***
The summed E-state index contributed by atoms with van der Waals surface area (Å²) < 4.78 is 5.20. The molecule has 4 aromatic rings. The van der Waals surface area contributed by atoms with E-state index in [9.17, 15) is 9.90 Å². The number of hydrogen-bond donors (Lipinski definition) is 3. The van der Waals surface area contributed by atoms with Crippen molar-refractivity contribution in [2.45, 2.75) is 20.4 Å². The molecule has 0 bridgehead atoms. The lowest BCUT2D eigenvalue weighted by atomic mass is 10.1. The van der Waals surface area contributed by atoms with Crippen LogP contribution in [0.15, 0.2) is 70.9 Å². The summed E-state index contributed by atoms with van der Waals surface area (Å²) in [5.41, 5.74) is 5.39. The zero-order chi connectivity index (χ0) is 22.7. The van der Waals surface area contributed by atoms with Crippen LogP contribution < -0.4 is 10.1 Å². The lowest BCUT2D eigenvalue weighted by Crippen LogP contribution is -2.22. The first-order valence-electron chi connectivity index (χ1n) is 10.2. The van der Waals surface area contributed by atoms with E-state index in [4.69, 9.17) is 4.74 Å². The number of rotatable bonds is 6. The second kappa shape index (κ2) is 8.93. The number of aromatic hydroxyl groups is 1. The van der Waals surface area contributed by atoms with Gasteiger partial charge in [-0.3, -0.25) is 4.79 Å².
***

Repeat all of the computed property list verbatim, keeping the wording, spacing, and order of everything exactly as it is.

The summed E-state index contributed by atoms with van der Waals surface area (Å²) < 4.78 is 5.20. The molecule has 4 aromatic rings. The van der Waals surface area contributed by atoms with E-state index in [9.17, 15) is 9.90 Å². The number of hydrogen-bond donors (Lipinski definition) is 3. The van der Waals surface area contributed by atoms with Crippen molar-refractivity contribution in [2.45, 2.75) is 20.4 Å². The molecule has 0 bridgehead atoms. The lowest BCUT2D eigenvalue weighted by atomic mass is 10.1. The van der Waals surface area contributed by atoms with Crippen LogP contribution in [0.15, 0.2) is 70.9 Å². The summed E-state index contributed by atoms with van der Waals surface area (Å²) in [5.41, 5.74) is 5.39. The zero-order chi connectivity index (χ0) is 22.7. The van der Waals surface area contributed by atoms with Crippen LogP contribution < -0.4 is 10.1 Å². The lowest BCUT2D eigenvalue weighted by Crippen LogP contribution is -2.22. The first-order valence-electron chi connectivity index (χ1n) is 10.2. The van der Waals surface area contributed by atoms with E-state index in [4.69, 9.17) is 4.74 Å². The number of rotatable bonds is 6. The second kappa shape index (κ2) is 8.93. The number of aromatic hydroxyl groups is 1. The van der Waals surface area contributed by atoms with Gasteiger partial charge in [-0.3, -0.25) is 4.79 Å².